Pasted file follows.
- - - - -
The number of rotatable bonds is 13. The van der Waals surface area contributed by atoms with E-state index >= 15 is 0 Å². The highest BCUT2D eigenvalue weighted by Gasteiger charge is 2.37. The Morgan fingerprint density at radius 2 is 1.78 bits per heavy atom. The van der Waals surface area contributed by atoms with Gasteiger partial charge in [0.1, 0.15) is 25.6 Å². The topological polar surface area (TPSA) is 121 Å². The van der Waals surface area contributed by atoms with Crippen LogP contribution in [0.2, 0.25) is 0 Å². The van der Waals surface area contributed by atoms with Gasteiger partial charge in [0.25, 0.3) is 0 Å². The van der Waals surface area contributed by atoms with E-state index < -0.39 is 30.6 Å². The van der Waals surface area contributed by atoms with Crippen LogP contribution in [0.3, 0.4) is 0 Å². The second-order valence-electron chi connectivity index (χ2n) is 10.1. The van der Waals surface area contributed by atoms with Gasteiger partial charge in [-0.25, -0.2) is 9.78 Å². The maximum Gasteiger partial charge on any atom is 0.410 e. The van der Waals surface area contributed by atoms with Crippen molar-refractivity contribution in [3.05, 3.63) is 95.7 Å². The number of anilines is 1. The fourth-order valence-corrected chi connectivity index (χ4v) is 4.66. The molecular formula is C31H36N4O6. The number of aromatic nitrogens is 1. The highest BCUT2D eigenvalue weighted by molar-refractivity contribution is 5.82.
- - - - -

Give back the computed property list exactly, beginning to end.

The number of rotatable bonds is 13. The van der Waals surface area contributed by atoms with E-state index >= 15 is 0 Å². The highest BCUT2D eigenvalue weighted by Gasteiger charge is 2.37. The Morgan fingerprint density at radius 2 is 1.78 bits per heavy atom. The van der Waals surface area contributed by atoms with Gasteiger partial charge in [0.1, 0.15) is 25.6 Å². The topological polar surface area (TPSA) is 121 Å². The van der Waals surface area contributed by atoms with Crippen LogP contribution in [0.2, 0.25) is 0 Å². The van der Waals surface area contributed by atoms with Gasteiger partial charge in [0.25, 0.3) is 0 Å². The van der Waals surface area contributed by atoms with E-state index < -0.39 is 30.6 Å². The van der Waals surface area contributed by atoms with Crippen LogP contribution in [0.3, 0.4) is 0 Å². The second-order valence-electron chi connectivity index (χ2n) is 10.1. The van der Waals surface area contributed by atoms with Gasteiger partial charge in [-0.25, -0.2) is 9.78 Å². The maximum Gasteiger partial charge on any atom is 0.410 e. The van der Waals surface area contributed by atoms with Crippen molar-refractivity contribution in [3.05, 3.63) is 95.7 Å². The number of anilines is 1. The fourth-order valence-corrected chi connectivity index (χ4v) is 4.66. The molecular formula is C31H36N4O6. The number of aromatic nitrogens is 1. The highest BCUT2D eigenvalue weighted by molar-refractivity contribution is 5.82.